A Room of One’s Own – Finding Writing Space and Inspiration

A Room of One’s Own – Finding Writing Space and Inspiration

If You’re a writer, one of the biggest barriers to finishing a writing project is day-to-day diversions. Many writers find success completing projects only by getting away from home and its inherent distractions and responsibilities.

Finding a quiet place to write isn’t difficult. Some writers build a little garden hut, others rent secluded cabins, and some find success in a quiet corner of a library or café. However, if your writing requires a little inspiration to go along with your seclusion, a writing retreat might be catalyst that launches your writing career.

Last week, in “Writing Away From it All“, we looked at writing retreats for established writers?those who have at least one published product to their credit. This week, we’ll explore some retreat possibilities that are open to any qualified writer who can afford the fee.

Writers? retreats typically provide accommodation in inspiring surroundings, and often include writing coaching. They can be hosted by educational institutions, writing or arts-related groups, or private enterprise. Writers can find retreats using the internet, scouring writing publications, and through word of mouth from members of local writing groups. While many are open to unpublished writers, some require writing samples to accompany the program application. Below are brief descriptions of a few retreats available.

The Banff Centre. The crème de la crème of Canadian writers? retreats. If you would find inspiration rubbing shoulders with the likes of Margaret Atwood, Joseph Boyden, Yann Martel, or Michael Ondaatje, The Banff Centre might be for you. Writers can apply to participate in literary arts programs, or simply book a room with an inspiring view. The centre is “nestled on the side of Tunnel Mountain” in Banff, Alberta, with access to Wi-Fi and hiking trails. You can’t do much better than this. Fees vary by program: The Writing Life 5-day program this fall is $996 and includes meals and accommodation. Check out http://www.banffcentre.ca for more details.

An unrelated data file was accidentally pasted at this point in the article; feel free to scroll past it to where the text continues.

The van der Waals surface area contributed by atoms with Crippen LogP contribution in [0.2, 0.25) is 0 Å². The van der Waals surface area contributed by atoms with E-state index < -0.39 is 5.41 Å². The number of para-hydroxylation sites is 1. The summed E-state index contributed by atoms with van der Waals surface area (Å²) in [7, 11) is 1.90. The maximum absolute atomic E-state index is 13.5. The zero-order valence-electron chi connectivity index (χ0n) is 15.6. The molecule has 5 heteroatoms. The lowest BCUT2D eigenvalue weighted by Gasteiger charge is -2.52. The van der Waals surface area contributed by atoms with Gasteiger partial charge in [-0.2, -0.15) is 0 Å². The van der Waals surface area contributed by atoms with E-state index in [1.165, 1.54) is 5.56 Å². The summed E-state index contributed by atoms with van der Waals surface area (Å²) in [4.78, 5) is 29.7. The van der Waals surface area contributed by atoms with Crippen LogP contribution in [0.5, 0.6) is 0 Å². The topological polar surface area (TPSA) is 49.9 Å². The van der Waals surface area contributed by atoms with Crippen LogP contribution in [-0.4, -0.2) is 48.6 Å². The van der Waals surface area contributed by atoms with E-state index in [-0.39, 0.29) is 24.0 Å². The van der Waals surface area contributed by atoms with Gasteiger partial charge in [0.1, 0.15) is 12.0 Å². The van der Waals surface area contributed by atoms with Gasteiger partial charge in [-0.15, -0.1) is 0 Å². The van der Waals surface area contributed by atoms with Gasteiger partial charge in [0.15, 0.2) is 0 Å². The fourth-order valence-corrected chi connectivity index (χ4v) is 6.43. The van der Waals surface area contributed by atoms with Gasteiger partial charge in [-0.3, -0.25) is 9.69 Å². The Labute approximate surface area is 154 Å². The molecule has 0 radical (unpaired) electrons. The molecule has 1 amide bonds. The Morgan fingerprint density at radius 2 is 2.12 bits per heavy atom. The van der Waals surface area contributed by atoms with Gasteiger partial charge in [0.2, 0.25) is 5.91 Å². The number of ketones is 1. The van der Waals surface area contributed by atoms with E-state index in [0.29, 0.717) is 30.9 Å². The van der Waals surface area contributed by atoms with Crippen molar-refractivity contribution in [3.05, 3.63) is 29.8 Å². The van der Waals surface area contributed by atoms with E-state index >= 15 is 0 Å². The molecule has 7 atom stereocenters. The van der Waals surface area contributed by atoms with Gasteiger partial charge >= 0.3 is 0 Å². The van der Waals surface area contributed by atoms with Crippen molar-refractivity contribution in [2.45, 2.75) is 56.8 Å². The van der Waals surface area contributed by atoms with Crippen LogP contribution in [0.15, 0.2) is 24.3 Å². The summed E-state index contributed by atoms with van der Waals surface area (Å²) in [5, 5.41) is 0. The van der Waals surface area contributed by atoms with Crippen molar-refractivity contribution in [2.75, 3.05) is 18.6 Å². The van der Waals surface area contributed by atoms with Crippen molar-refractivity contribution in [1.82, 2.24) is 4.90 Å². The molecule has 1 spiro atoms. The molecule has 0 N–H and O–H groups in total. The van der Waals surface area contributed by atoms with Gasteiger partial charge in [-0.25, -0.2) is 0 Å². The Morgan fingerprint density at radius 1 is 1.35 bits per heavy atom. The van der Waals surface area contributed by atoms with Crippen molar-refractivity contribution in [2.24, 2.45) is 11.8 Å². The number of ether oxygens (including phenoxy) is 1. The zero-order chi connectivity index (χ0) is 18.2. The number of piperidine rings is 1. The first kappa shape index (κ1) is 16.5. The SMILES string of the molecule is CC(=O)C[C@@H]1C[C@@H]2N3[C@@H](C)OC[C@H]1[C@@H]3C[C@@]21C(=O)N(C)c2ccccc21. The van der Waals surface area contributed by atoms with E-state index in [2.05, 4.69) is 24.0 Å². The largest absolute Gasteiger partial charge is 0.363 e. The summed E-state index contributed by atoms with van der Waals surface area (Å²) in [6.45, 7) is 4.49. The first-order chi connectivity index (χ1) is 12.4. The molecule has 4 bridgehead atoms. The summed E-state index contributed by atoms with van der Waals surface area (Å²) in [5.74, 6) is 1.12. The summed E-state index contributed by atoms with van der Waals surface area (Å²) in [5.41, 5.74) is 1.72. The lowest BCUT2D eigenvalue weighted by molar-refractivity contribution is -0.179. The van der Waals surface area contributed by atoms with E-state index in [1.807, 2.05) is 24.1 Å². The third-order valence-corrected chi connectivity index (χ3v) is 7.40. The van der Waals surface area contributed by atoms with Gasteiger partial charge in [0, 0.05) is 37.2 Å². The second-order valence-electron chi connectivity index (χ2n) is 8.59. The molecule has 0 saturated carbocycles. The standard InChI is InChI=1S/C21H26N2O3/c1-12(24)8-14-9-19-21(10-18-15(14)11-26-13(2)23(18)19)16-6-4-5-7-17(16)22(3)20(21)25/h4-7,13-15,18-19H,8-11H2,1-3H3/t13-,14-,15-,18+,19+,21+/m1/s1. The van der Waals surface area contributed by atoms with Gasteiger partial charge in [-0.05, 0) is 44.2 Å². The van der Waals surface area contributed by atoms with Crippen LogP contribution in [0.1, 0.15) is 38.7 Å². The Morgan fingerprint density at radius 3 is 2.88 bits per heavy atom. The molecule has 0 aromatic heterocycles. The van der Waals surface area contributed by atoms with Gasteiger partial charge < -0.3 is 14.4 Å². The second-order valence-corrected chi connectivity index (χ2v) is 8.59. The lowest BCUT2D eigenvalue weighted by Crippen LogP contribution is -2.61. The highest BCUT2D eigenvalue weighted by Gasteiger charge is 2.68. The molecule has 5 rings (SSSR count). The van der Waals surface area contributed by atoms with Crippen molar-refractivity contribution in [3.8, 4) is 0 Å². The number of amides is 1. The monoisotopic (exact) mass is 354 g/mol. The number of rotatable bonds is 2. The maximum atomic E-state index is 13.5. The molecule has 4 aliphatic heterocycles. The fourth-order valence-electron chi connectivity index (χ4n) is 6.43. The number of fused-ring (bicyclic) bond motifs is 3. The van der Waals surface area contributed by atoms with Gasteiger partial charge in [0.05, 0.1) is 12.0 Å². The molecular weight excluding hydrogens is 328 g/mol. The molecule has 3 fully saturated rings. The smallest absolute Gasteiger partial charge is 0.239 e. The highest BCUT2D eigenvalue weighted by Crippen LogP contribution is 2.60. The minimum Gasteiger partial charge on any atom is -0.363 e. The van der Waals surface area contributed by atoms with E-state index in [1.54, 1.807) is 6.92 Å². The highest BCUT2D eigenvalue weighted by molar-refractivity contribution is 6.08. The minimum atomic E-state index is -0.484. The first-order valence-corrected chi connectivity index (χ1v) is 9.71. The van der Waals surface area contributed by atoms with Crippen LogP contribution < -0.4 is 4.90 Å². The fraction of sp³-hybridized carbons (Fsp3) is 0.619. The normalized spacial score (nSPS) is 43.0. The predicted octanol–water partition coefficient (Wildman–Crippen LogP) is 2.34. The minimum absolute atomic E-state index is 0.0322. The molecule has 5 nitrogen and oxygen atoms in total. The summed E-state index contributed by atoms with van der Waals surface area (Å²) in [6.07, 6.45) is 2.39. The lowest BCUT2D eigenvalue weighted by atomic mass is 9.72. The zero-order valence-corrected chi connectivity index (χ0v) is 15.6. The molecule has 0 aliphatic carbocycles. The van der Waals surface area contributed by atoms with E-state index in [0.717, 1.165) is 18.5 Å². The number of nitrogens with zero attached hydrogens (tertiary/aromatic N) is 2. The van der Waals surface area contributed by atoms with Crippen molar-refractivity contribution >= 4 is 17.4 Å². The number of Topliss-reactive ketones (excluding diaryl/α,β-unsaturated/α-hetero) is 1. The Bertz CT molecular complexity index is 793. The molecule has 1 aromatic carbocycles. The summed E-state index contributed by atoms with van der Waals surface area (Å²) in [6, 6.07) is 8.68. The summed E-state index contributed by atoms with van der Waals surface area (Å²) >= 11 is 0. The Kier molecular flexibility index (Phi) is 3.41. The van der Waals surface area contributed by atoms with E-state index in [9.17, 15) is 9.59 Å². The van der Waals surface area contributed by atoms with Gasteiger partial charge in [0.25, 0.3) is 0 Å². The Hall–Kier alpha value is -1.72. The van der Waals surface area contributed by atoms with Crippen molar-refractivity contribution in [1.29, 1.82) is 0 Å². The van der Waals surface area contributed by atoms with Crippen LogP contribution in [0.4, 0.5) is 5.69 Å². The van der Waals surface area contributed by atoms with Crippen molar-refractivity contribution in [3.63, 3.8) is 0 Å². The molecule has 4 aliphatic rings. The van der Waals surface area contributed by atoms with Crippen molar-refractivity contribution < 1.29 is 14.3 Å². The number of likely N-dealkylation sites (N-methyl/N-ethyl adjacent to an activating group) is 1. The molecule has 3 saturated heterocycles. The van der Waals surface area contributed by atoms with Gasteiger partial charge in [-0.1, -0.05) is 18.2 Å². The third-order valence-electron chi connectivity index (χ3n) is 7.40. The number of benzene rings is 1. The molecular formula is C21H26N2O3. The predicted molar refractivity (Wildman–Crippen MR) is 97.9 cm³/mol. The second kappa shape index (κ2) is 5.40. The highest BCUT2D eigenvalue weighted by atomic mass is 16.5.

Sage Hill Writing. A combination of getting away from it all with writing workshops to push the writer forward. Located on Blackstrap Lake, near Dundurn, Saskatchewan, Sage Hill offers writing programs for writers of all genres, in any stage of their career. Less experienced writers can check out their Emerging Writer Workshop, which runs July 20-30, 2015 and features authors Wayne Grady and Merilyn Simonds. Summer programs are $1295; scholarships and bursaries are available. Visit http://www.sagehillwriting.ca for details on programs and accommodation.

Write By the Lake. An annual writers? retreat hosted by author and creative writing instructor Richard Taylor. Held at a private cottage on Lac Brassard in Val-des-Monts, Quebec, this retreat includes opportunities for canoeing, kayaking, and swimming. 2015’s retreat took place this week, but keep it in mind for next year or check out other writing activities on Taylor’s website. The Write By the Lake retreat runs for five days each July during the day only (no accommodation but lunch is provided); this year’s fee was $395. See http://www.taylorswave.ca for more details.

Whether you want a room of your own?without distractions?to write, the company of other writers, or coaching and classes, there is sure to be a writers? retreat to meet your needs. Since many retreats are held in beautiful surroundings, writers can use this time as a combination of vacation and work. Most writers? retreats offer flexibility, allowing writers to divide their time between work and play.

Good luck with your writing project! Next week, we’ll look at Writers-in-Residence programs available for established writers.

Barbara Lehtiniemi is a writer, photographer, and AU student. She lives on a windswept rural road in Eastern Ontario

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